Like Bill Clinton, and perhaps with an edge, Barak Obama is a great speaker and motivator, but also like Bill Clinton, Obama is brash, inexperienced, charismatic, and an arrogant young man. Does the country want a real black-American (in this case a Mulatto) President after the “blackest white man” (as Clinton was dabbed by much of the Afro-American community) as its President?

Is democratic politics synonymous with lying?

27 Aug

Not three months passed since Hilary Clinton stated without equivocation that Barak Obama does not have enough experience to be Commander in Chief, nor President of the United States. At the Democrat National Convention, however, Senator Clinton said that Barak Obama was her candidate and must be elected President in November, 2008.

Did Barak Obama gain so much experience in the last few months to now be qualified as President, or was Senator Clinton being disingenuous, either at the Convention, or three months earlier.

If a child were to ask why the discrepancy exists, one would be told that this is politics: “You say things during the primaries that you then change when a candidate is chosen…”

The way we, the democratic society that we are, explain lies, is by saying that “this is politics, you exchange real and fiction, right and wrong, to suit the political landscape!”

“Time-table:” Wind removed from Obama sails?

22 Aug

A couplne of weeks ago President Bush was speaking about troop reductions in Iraq. Bush was siting numbers, numbers based on actual performance on the ground.

Yesterday, August 21, 2008, Condoleeza Rice stated from Ira that the United States and Iraq are in the process of establishing a [flexible] “time table,” for removing US troops from Iraq. The Administration plan which is based on success on the ground, essentially, a victory!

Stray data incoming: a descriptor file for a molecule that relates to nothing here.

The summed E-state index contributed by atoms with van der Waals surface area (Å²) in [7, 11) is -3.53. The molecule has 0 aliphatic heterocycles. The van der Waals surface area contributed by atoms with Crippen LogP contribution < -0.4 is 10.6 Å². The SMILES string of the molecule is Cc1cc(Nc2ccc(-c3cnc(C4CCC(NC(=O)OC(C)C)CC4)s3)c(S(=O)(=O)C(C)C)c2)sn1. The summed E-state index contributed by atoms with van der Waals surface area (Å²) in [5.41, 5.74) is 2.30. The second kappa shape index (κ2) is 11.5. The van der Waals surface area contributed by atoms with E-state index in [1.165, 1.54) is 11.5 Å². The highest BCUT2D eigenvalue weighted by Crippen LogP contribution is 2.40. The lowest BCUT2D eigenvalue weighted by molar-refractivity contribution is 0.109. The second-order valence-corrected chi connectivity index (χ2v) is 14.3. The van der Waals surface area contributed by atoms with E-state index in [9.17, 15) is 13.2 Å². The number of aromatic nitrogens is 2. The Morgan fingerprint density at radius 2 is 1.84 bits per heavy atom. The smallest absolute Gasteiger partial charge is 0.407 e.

Sadaam Hussein was removed, an Iraqi constitution was established, and a democratic Iraqi [partially functioning] government is in place. Should events on the ground, including civilian security and a fully, or nearly fully functioning Iraqi Administration be in place within the Obama sixteen-months time table, his time table may prove realistic. But, by his own admission, it may have to be moved either forward and backward, depending on events on the ground.

Obama main theme when he became a Presidential candidate is a time table for removing US troops out of Iraq. That message may have lost its meaning if troop removal becomes a reality because of success in the grounf, a success that in large part may be due to “the surge,” a military move that McCain supported and that Barak Obama objected to.

Assuming that the time table Secretary Rice is discussing becomes a reality, especially if it is accompanied by a clear definition of what conditions are expected (a definition of “victory,” if you will) to allow for a time table that Iraq-table will be turned in favor of John McCain, and Obama will lose one of his major speaking points.

An Iraq time table if accopmanied with the return to more “normal” oil production should also be one item that will help ease the pressure of gas prices on the economy. In spite of the fact that Bush will continue to receive bad grade, probably as bad as Jimmy Carter (the two worse Presidents in US history,) more oil production from Iraq, reduced gas prices, and troop returning, much due to the “surge,” could do nothing less than give Senator Mccain a big boost in what appears to be a tight US Presidential election.

Elections: Sympathy, Race-idntification

18 Aug

It is only natural to vote for someone who one feels is sympathetic to ones own being. You vote for someone who is like your next door neighbor (the one you like, of course.) and you chear for people like yourself when the compete with others.

One shouldn’t black-Americans vote for Barak Obama with whom they can feel unique kinship?

Why shouldn’t veterans vote for Senator McCain with whom they have a lot in common?

Even though neither being black, nor being a veteran gives one electability credentials, identifying with them may well be enough of a reason to vote for one or the other.